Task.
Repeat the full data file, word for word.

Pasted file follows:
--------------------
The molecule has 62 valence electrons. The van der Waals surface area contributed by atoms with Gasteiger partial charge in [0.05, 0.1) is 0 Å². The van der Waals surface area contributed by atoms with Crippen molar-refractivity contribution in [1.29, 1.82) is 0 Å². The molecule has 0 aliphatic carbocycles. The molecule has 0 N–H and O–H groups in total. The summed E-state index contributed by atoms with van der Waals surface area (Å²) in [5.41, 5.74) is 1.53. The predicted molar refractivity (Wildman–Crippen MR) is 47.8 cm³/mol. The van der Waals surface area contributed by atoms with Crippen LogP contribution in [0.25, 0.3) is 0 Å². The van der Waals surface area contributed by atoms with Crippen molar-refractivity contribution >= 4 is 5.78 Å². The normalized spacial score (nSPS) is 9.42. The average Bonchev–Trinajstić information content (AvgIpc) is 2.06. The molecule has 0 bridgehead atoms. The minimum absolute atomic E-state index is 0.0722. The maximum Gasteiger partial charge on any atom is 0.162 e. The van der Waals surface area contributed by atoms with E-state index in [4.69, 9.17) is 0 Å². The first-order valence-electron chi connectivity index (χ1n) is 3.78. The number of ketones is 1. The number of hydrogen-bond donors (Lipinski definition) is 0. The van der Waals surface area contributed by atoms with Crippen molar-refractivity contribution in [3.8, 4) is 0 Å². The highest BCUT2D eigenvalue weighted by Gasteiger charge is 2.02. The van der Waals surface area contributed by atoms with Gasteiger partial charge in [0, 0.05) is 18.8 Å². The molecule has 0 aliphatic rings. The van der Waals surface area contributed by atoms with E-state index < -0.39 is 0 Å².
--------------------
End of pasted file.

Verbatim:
The molecule has 62 valence electrons. The van der Waals surface area contributed by atoms with Gasteiger partial charge in [0.05, 0.1) is 0 Å². The van der Waals surface area contributed by atoms with Crippen molar-refractivity contribution in [1.29, 1.82) is 0 Å². The molecule has 0 aliphatic carbocycles. The molecule has 0 N–H and O–H groups in total. The summed E-state index contributed by atoms with van der Waals surface area (Å²) in [5.41, 5.74) is 1.53. The predicted molar refractivity (Wildman–Crippen MR) is 47.8 cm³/mol. The van der Waals surface area contributed by atoms with Crippen LogP contribution in [0.25, 0.3) is 0 Å². The van der Waals surface area contributed by atoms with Crippen molar-refractivity contribution >= 4 is 5.78 Å². The normalized spacial score (nSPS) is 9.42. The average Bonchev–Trinajstić information content (AvgIpc) is 2.06. The molecule has 0 bridgehead atoms. The minimum absolute atomic E-state index is 0.0722. The maximum Gasteiger partial charge on any atom is 0.162 e. The van der Waals surface area contributed by atoms with E-state index in [4.69, 9.17) is 0 Å². The first-order valence-electron chi connectivity index (χ1n) is 3.78. The number of ketones is 1. The number of hydrogen-bond donors (Lipinski definition) is 0. The van der Waals surface area contributed by atoms with Crippen molar-refractivity contribution in [3.8, 4) is 0 Å². The highest BCUT2D eigenvalue weighted by Gasteiger charge is 2.02. The van der Waals surface area contributed by atoms with Gasteiger partial charge in [0, 0.05) is 18.8 Å². The molecule has 0 aliphatic rings. The van der Waals surface area contributed by atoms with E-state index < -0.39 is 0 Å².